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I don’t know why it’s taken me so long to realize this was happening, but today I needed to copy some files from one server to another, and I realized I was tab-completing paths on the remote server. Which shouldn’t be possible, and yet, there it was. MAGIC! Thanks, .bash_completion file.


Yesterday, a sysadmin noticed a server that runs Tomcat for us was filling up with log files, and I started digging around in the Tomcat docs to figure out how to set up log file rotation—I eventually gave up and decided to delete old log files after a week, because this is a development server we’re talking about, anyway, that’s not the story. The story is, while skimming the Tomcat documentation, I spied the section on the Crawler Session Manager Valve . For years, we’ve had random out of memory errors when someone tries to run a big job on our application… and we’ve always traced the cause to the server also being hit by a web crawler at the same time. Crawlers can spawn many sessions during their web site crawl. Amazingly, the Tomcat developers have figured out a clever solution to this dilemma, by creating a single session for a bot and even if the IP address changes, the deal is, one session per bot. It’s a great idea. And the Valve is just a single line that gets dropped into your server.xml file, most likely in the Engine block, but it can go elsewhere if you want. Or, you know, two lines if you want to explain it with a comment, like so:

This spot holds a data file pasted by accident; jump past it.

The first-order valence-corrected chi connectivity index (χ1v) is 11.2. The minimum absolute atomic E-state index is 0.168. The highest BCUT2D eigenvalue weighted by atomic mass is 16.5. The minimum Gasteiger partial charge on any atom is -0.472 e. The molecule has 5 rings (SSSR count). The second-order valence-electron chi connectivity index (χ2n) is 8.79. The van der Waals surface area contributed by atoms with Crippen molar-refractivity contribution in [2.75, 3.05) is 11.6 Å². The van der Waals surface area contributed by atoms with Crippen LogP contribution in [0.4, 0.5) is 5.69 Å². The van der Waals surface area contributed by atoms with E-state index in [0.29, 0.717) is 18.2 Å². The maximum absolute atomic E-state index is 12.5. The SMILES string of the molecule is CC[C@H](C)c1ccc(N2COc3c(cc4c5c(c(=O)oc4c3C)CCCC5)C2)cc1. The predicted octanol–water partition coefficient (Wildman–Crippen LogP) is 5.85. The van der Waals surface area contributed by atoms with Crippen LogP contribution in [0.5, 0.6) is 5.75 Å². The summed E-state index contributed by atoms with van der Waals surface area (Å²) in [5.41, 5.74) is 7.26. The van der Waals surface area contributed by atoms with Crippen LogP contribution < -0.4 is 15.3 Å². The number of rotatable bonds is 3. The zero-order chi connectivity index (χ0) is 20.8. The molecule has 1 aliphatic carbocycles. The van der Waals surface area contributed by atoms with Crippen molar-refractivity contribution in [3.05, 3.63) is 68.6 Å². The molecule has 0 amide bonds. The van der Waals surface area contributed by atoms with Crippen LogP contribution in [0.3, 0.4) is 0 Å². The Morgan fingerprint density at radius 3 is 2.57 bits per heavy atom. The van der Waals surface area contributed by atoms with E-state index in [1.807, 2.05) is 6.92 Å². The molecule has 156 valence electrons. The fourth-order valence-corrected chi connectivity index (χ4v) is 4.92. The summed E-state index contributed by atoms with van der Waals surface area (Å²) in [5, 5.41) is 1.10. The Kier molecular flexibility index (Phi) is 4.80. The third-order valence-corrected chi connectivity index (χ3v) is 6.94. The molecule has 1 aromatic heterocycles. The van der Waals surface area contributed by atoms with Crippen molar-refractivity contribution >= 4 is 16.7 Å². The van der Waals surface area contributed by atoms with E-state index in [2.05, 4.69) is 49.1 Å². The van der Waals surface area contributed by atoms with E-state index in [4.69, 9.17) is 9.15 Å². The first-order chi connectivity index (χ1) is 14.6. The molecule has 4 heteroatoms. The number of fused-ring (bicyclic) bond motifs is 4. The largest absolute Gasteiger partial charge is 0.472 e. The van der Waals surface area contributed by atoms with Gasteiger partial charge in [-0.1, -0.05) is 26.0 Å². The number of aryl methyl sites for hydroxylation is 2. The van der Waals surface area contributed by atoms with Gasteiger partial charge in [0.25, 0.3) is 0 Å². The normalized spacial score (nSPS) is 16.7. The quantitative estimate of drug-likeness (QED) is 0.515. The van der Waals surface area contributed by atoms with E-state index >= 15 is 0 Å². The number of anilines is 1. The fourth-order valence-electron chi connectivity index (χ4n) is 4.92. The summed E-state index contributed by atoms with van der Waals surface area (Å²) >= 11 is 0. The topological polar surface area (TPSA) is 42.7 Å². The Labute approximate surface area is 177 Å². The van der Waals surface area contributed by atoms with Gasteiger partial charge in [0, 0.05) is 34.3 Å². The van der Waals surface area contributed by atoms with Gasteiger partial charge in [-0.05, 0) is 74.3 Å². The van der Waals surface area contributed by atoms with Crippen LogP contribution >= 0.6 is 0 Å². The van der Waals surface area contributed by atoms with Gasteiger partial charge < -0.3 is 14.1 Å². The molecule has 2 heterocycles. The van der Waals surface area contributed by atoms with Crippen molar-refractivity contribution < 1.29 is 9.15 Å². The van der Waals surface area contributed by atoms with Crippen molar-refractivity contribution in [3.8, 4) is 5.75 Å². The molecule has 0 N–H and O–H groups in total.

<!-- Crawler Session Manager Valve helps mitigate damage done by web crawlers -->
    <Valve className="org.apache.catalina.valves.CrawlerSessionManagerValve" />

I don’t really understand why I had to blunder across this amazing thing in a skim of the documentation. People should be shouting this from the rooftops! You don’t have to wait for some random web crawler to kick over your website. You don’t.